SVM | How would you describe yourself as a teacher?
ROBINSON | Great.

SVM | Was teaching something you’d always envisioned yourself doing?
ROBINSON | You know, I didn’t speak a word all the way through college. I probably, because you had to, I spoke a little in grad school, but never if I could avoid it, never. And I thought the last thing in the world that I would ever want to be was a classroom teacher. Then, at a certain point in my life, it as all I was qualified to do. And it’s like some other persona settles over you, who is happy doing what you thought you would never be happy doing. But under most circumstances, I still never speak. You know, I go to a political gathering or something and I sit quietly in the corner. It’s only when I’m specifically supposed to be the person speaking.

SVM | What things do you see your students doing in their stories now that excites or surprises you?
ROBINSON | I think that there has been a movement in the writing of the last few years to be more diverse than it has been through some of the time that I’ve been teaching. There was a certain style of writing that was very influential for a long time, associated with Raymond Carver—even though Raymond Carver was much more interesting than this little school that he seems to somehow accidentally inspire. But there was a sort of constriction of the imagination that was part of the aesthetic, and very boring, and not even honest in terms of the experience of the people who were writing that way. But now it seems to me as if there is a much broader range of things that people are interested in and attend to, and I think that is excellent.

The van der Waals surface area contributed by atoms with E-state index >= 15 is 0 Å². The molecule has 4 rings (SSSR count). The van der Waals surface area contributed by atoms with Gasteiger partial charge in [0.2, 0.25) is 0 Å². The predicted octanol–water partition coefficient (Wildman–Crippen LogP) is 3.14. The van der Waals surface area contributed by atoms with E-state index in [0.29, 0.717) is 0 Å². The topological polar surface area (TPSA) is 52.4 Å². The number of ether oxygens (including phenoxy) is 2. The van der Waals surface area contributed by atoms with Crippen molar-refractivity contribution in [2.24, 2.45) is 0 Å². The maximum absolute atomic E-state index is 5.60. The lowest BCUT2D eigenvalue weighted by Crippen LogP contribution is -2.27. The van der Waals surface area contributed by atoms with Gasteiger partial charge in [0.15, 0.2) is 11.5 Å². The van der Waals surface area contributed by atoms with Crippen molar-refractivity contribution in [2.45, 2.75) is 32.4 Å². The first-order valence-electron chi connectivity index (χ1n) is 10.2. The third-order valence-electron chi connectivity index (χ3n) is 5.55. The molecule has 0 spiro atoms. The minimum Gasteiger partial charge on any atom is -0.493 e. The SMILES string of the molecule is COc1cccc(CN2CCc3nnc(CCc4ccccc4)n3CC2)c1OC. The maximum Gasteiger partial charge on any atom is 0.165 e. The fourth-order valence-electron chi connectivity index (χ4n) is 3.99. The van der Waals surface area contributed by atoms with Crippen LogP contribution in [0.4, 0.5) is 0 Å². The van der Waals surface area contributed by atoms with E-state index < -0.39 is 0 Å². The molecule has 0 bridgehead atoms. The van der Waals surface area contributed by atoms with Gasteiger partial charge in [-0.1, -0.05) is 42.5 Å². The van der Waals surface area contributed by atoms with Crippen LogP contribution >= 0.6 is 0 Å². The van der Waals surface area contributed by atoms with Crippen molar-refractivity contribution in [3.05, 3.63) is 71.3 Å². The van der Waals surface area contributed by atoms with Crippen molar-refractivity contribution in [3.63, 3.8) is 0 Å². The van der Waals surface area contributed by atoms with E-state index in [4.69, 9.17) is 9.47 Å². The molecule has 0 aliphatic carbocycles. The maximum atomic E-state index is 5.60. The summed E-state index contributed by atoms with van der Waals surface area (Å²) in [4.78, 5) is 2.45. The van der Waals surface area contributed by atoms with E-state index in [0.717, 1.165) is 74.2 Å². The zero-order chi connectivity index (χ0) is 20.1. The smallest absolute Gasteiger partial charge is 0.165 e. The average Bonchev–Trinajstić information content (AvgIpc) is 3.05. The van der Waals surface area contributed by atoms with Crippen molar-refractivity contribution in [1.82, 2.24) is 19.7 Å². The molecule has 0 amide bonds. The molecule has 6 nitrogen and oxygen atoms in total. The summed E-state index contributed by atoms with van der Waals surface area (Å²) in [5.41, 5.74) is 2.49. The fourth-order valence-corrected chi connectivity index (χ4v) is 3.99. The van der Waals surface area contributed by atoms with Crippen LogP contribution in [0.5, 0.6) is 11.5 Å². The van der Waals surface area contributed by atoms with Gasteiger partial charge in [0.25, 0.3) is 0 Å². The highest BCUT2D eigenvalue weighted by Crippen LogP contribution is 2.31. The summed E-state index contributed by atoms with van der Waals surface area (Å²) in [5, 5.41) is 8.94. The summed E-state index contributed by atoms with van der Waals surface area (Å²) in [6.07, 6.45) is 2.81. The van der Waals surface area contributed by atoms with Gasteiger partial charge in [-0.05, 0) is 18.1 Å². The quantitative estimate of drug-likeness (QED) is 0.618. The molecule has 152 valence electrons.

SVM | Do you see yourself in the character Ruth (the narrator of Housekeeping)?
ROBINSON | I see myself in all my characters, although, it’s so hard to know because over time you get to know them so well, and even if they surprise you, after a while you get close to them in the way that they surprise.

SVM | How has having a family influenced your writing?
ROBINSON | The first thing I published was Housekeeping and my children were five and ten. I always knew that I wanted to have children. It is one of the great universal experiences, and I sort of wanted to know what it was, and it has been a great learning experience for me. I mean there is nothing like watching the consciousness become self-conscious and articulate and all the rest. From a novelists’ point of view, it’s as instructive as anything can be.

SVM | Who did you read growing up?
ROBINSON | I read people like Charles Dickens and so on, that are very highly distinctive writers. But it was still as if there were some great cosmic chute that books came down, and it didn’t matter basically who wrote them. I do remember one time when I was a little kid walking into a library and thinking, “I could do that,” that that books were within my capacity in some unusual way. But I didn’t have any professional sense of it, even when I was in college. If you haven’t published something, if you’re not in that world, it seems like there is a great chasm between present life and that sort of life, and so when I was writing Housekeeping I was pretty much sure I was writing a book that would never be published.

SVM | Do you write now for the same reasons you used to write?
ROBINSON | Well, you know, I think that as far as fiction goes, it’s probably about the same. Something gets on my mind, and for some reason or other—it seems like some little loose thread in the cosmos that you could pull on and something opens up. I think that’s kind of always how it felt to me. Where are these words going? Why do these words haunt me? And then— there you are.